NEW YORK (Reuters Health) – Up to 20% of tests for estrogen and progesterone receptors in breast cancers are false negatives or false positives, according to a consensus panel.

The panel, convened by the American Society of Clinical Oncology and the College of American Pathologists, in partnership with Cancer Care Ontario, developed new guidelines for testing and interpretation of immunohistochemical assays for these hormone receptors.

The new recommendations were published jointly online April 19 in the Journal of Clinical Oncology and the Archives of Pathology & Laboratory Medicine.

“Most of the issues with testing have occurred because of variation in preanalytic variables, thresholds for positivity, and interpretation criteria,” according to first author Dr. M. Elizabeth H. Hammond, from the University of Utah School of Medicine in Salt Lake City and colleagues.

ASCO and CAP commissioned a systematic review and evaluation of the literature on hormone receptor testing published since 1990. That review has not yet been published, but its findings “served as the primary source of evidence” for the new guidelines, the authors said.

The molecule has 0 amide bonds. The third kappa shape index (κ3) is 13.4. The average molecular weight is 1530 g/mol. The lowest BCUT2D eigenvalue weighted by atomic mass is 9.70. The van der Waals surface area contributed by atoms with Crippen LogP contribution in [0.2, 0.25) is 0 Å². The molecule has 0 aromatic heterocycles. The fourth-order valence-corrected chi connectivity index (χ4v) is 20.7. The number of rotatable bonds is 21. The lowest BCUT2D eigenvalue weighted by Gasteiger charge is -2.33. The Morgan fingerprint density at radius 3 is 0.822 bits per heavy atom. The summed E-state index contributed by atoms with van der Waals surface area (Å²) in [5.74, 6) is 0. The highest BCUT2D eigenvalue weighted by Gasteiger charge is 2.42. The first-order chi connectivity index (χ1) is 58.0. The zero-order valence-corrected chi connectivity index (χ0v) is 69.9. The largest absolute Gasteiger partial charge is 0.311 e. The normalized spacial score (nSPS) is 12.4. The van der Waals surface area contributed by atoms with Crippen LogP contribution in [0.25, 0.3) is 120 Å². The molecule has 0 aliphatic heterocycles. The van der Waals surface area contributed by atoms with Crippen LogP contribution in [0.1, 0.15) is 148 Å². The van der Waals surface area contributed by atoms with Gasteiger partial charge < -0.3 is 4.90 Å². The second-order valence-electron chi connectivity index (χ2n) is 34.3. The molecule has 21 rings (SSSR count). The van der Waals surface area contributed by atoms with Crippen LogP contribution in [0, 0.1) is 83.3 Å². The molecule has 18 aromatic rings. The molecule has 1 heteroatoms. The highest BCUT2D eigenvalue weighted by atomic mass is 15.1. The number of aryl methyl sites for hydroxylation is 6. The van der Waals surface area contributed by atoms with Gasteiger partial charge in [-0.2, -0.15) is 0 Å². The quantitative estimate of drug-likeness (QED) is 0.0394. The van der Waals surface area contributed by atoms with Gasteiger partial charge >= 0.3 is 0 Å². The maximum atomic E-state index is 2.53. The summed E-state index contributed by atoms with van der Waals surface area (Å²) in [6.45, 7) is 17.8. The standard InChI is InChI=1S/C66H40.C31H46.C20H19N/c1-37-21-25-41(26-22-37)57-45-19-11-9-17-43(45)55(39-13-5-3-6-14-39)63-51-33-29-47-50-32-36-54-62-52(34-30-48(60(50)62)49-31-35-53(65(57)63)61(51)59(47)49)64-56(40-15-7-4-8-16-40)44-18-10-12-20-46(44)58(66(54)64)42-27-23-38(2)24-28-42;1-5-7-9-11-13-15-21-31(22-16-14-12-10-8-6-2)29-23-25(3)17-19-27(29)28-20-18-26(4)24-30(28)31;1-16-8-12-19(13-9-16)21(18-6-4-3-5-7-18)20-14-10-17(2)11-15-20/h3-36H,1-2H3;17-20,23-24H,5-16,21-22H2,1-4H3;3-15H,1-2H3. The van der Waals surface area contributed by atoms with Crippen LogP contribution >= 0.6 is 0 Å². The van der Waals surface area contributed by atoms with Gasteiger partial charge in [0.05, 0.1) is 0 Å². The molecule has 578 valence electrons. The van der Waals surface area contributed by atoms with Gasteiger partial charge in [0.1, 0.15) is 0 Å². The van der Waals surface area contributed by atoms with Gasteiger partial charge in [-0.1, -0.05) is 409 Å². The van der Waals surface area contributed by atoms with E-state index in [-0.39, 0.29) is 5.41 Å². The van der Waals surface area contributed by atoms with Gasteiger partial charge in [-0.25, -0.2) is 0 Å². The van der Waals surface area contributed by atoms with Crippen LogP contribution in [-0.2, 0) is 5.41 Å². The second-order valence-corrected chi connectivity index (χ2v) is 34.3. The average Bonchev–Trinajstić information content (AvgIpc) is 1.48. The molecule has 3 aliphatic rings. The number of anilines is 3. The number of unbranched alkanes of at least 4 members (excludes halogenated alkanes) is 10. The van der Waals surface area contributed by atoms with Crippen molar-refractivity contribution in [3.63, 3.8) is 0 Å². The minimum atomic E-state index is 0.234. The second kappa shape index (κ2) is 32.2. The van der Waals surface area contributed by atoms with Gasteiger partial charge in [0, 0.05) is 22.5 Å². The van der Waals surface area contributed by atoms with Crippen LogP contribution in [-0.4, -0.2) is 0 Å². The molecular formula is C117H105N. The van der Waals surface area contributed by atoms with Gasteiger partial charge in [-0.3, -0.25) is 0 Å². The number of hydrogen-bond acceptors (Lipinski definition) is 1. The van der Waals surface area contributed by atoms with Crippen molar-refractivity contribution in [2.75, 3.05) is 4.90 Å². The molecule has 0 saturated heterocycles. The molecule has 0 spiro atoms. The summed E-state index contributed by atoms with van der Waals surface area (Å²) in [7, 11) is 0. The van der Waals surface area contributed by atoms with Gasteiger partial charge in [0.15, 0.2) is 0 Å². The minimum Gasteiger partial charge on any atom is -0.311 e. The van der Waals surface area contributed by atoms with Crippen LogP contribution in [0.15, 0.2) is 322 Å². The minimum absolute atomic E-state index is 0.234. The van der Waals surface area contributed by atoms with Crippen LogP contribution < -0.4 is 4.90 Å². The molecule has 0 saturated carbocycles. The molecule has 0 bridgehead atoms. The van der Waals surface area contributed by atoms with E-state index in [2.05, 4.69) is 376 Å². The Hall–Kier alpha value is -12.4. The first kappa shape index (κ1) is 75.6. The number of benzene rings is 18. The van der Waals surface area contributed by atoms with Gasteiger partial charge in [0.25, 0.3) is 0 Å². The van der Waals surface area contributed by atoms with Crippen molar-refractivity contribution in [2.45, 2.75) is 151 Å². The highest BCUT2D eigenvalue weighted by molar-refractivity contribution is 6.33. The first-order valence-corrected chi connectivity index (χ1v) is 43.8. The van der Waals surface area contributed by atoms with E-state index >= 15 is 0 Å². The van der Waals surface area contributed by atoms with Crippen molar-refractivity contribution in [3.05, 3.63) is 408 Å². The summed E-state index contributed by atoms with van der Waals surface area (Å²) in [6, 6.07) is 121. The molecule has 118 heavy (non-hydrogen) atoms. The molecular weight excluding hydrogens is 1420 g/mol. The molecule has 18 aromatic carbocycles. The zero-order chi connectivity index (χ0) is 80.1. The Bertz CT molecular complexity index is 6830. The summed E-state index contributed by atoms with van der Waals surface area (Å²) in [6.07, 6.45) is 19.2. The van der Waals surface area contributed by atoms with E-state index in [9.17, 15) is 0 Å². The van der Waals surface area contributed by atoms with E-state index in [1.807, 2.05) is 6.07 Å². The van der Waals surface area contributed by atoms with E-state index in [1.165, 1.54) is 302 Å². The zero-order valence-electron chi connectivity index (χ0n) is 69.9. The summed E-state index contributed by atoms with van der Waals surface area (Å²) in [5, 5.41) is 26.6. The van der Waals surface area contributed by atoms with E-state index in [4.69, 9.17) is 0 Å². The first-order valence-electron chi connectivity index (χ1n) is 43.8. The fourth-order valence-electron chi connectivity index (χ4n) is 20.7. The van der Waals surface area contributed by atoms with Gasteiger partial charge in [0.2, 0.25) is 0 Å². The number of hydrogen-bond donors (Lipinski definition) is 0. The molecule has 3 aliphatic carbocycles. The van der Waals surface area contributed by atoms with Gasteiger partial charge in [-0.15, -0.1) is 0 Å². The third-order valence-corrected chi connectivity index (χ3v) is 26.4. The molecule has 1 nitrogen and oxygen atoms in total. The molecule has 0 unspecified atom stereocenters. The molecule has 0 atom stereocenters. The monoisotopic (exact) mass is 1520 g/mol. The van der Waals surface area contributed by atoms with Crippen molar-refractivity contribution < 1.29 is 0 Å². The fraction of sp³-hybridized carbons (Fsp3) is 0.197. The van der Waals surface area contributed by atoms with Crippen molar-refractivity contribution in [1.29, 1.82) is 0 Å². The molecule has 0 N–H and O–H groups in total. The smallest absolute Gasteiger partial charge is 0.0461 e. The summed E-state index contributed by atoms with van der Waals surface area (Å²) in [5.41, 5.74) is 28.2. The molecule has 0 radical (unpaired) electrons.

“There is no gold standard assay available” for hormone status testing of breast cancer tumors, the researchers found. The best option is to use a “clinically validated” test, i.e., an assay “whose results had been validated against clinical benefit from endocrine therapy.” The authors cite methods described by Harvey et al in 1999 and by Mohsin et al in 2004, as well as an assay manufactured by Dako (Glostrup, Denmark).

Among the panel’s other recommendations: a call to determine estrogen receptor (ER) and progesterone receptor (PgR) status on all invasive breast cancers and breast cancer recurrences. The panel also proposes a testing algorithm that “relies on accurate, reproducible assay performance” and specifies elements to “reliably reduce assay variation.”

Also, they say, ER and PgR assays should be considered positive if the sample contains “at least 1% positive tumor nuclei…in the presence of expected reactivity of internal (normal epithelial elements) and external controls.”

At a minimum, the panel said, reports of immunohistochemical assays for ER and PgR should include the following:
–Percentage/proportion of tumor cells staining positively,
–Intensity of staining (mild, moderate or strong), and
–An interpretation of the assay as either receptor negative, receptor positive, or receptor uninterpretable.

The complete ASCO/CAP recommendations on immunohistochemical testing of estrogen and progesterone receptors in breast cancer can be found here:


J Clin Oncol 2010.